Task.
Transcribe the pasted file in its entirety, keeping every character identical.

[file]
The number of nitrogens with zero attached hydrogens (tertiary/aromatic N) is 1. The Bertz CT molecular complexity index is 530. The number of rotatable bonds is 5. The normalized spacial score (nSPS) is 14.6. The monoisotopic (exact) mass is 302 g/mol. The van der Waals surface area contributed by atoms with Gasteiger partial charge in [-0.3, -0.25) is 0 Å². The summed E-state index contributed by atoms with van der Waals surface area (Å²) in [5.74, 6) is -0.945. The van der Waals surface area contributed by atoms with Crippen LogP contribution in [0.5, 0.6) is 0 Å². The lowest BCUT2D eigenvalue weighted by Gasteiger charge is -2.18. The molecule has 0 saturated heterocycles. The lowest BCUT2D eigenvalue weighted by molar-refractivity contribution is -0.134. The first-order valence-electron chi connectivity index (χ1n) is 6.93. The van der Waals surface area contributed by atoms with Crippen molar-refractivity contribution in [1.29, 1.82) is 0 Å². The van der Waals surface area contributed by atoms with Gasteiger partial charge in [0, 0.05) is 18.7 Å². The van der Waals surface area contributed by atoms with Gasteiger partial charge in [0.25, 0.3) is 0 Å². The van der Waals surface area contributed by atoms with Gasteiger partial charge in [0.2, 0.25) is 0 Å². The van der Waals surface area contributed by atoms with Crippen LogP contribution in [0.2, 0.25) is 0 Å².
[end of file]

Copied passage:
The number of nitrogens with zero attached hydrogens (tertiary/aromatic N) is 1. The Bertz CT molecular complexity index is 530. The number of rotatable bonds is 5. The normalized spacial score (nSPS) is 14.6. The monoisotopic (exact) mass is 302 g/mol. The van der Waals surface area contributed by atoms with Gasteiger partial charge in [-0.3, -0.25) is 0 Å². The summed E-state index contributed by atoms with van der Waals surface area (Å²) in [5.74, 6) is -0.945. The van der Waals surface area contributed by atoms with Crippen LogP contribution in [0.5, 0.6) is 0 Å². The lowest BCUT2D eigenvalue weighted by Gasteiger charge is -2.18. The molecule has 0 saturated heterocycles. The lowest BCUT2D eigenvalue weighted by molar-refractivity contribution is -0.134. The first-order valence-electron chi connectivity index (χ1n) is 6.93. The van der Waals surface area contributed by atoms with Crippen molar-refractivity contribution in [1.29, 1.82) is 0 Å². The van der Waals surface area contributed by atoms with Gasteiger partial charge in [0, 0.05) is 18.7 Å². The van der Waals surface area contributed by atoms with Gasteiger partial charge in [0.25, 0.3) is 0 Å². The van der Waals surface area contributed by atoms with Gasteiger partial charge in [0.2, 0.25) is 0 Å². The van der Waals surface area contributed by atoms with Crippen LogP contribution in [0.2, 0.25) is 0 Å².